Thornton, Iowa

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Thornton, Iowa
Location of Thornton, Iowa
Location of Thornton, Iowa
Coordinates: 42°56′42″N 93°23′3″W / 42.94500°N 93.38417°W / 42.94500; -93.38417Coordinates: 42°56′42″N 93°23′3″W / 42.94500°N 93.38417°W / 42.94500; -93.38417
Country  United States
State  Iowa
County Cerro Gordo
Area
 • Total 1.25 sq mi (3.24 km2)
 • Land 1.25 sq mi (3.24 km2)
 • Water 0 sq mi (0 km2)
Elevation
1,188 ft (362 m)
Population
 (2010)[2]
 • Total 422
 • Estimate 
(2016)[3]
406
 • Density 337/sq mi (130.3/km2)
Time zone UTC-6 (Central (CST))
 • Summer (DST) UTC-5 (CDT)
ZIP code
50479
Area code(s) 641
FIPS code 19-77880
GNIS feature ID 0462227
Website http://www.thornton-iowa.com/

Thornton is a city in Cerro Gordo County, Iowa, United States. The population was 422 at the 2010 census. It is part of the Mason City Micropolitan Statistical Area.

Geography

Thornton is located at 42°56′42″N 93°23′3″W / 42.94500°N 93.38417°W / 42.94500; -93.38417 (42.944972, -93.384115).[4]

According to the United States Census Bureau, the city has a total area of 1.25 square miles (3.24 km2), all of it land.[1]

Demographics

Historical populations
Year Pop. ±%
1900 299 —    
1910 271 −9.4%
1920 317 +17.0%
1930 383 +20.8%
1940 398 +3.9%
1950 441 +10.8%
1960 449 +1.8%
1970 410 −8.7%
1980 442 +7.8%
1990 431 −2.5%
2000 422 −2.1%
2010 422 +0.0%
2016 406 −3.8%
Source:"American FactFinder". United States Census Bureau. and Iowa Data Center
Source:
U.S. Decennial Census[5]

2010 census

As of the census[2] of 2010, there were 422 people, 188 households, and 125 families residing in the city. The population density was 337.6 inhabitants per square mile (130.3/km2). There were 204 housing units at an average density of 163.2 per square mile (63.0/km2). The racial makeup of the city was 98.6% White, 0.5% African American, and 0.9% from two or more races. Hispanic or Latino of any race were 0.7% of the population.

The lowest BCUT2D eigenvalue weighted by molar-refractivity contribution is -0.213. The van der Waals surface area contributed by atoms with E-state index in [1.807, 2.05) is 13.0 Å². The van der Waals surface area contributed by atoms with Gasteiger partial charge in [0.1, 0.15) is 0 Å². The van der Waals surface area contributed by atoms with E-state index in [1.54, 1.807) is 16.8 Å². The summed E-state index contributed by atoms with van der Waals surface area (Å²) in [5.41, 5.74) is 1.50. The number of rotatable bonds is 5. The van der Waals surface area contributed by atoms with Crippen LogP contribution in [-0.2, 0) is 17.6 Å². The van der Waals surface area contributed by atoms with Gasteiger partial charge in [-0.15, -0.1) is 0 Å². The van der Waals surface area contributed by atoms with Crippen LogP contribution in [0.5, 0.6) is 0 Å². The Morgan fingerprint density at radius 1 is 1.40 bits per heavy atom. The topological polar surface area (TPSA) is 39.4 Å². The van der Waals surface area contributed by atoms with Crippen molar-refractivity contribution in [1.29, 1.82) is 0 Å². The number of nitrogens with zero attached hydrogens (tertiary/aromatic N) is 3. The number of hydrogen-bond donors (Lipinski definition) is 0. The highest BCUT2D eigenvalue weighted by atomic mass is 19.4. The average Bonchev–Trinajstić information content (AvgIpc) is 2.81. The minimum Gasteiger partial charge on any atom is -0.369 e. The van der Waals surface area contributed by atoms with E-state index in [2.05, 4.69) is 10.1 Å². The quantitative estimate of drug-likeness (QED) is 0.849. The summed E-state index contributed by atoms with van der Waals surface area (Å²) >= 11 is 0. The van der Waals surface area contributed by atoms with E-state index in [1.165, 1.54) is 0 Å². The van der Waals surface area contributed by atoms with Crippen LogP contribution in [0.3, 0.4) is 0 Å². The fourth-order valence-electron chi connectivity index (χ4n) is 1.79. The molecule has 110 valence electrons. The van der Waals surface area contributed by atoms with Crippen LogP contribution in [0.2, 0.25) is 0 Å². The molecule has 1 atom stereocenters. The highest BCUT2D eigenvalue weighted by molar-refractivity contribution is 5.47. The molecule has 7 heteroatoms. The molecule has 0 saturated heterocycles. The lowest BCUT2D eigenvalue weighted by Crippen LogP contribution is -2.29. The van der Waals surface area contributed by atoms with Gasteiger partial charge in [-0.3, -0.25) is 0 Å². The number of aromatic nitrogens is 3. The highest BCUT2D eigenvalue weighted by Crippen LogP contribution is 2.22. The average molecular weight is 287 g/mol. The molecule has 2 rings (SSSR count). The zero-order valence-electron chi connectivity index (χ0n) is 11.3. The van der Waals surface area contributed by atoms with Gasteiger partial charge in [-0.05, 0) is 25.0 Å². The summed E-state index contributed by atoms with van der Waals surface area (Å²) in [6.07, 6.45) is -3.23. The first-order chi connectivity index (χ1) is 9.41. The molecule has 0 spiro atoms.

There were 188 households of which 27.7% had children under the age of 18 living with them, 56.4% were married couples living together, 6.9% had a female householder with no husband present, 3.2% had a male householder with no wife present, and 33.5% were non-families. 28.7% of all households were made up of individuals and 13.3% had someone living alone who was 65 years of age or older. The average household size was 2.24 and the average family size was 2.72.

The median age in the city was 45.3 years. 20.4% of residents were under the age of 18; 9.2% were between the ages of 18 and 24; 20% were from 25 to 44; 30.1% were from 45 to 64; and 20.4% were 65 years of age or older. The gender makeup of the city was 50.5% male and 49.5% female.

Matt Ingebretson is the mayor of Thornton.

2000 census

As of the census[6] of 2000, there were 422 people, 183 households, and 124 families residing in the city. The population density was 338.6 people per square mile (130.3/km²). There were 193 housing units at an average density of 154.8 per square mile (59.6/km²). The racial makeup of the city was 98.58% White, 0.24% Native American, 0.71% from other races, and 0.47% from two or more races. Hispanic or Latino of any race were 1.18% of the population.

There were 183 households out of which 24.0% had children under the age of 18 living with them, 59.6% were married couples living together, 5.5% had a female householder with no husband present, and 31.7% were non-families. 29.5% of all households were made up of individuals and 16.9% had someone living alone who was 65 years of age or older. The average household size was 2.31 and the average family size was 2.81.

Age spread: 21.3% under the age of 18, 9.0% from 18 to 24, 24.9% from 25 to 44, 19.0% from 45 to 64, and 25.8% who were 65 years of age or older. The median age was 42 years. For every 100 females, there were 98.1 males. For every 100 females age 18 and over, there were 98.8 males.

The median income for a household in the city was $35,125, and the median income for a family was $43,750. Males had a median income of $30,893 versus $19,000 for females. The per capita income for the city was $16,622. About 5.0% of families and 11.0% of the population were below the poverty line, including 14.1% of those under age 18 and 6.5% of those age 65 or over.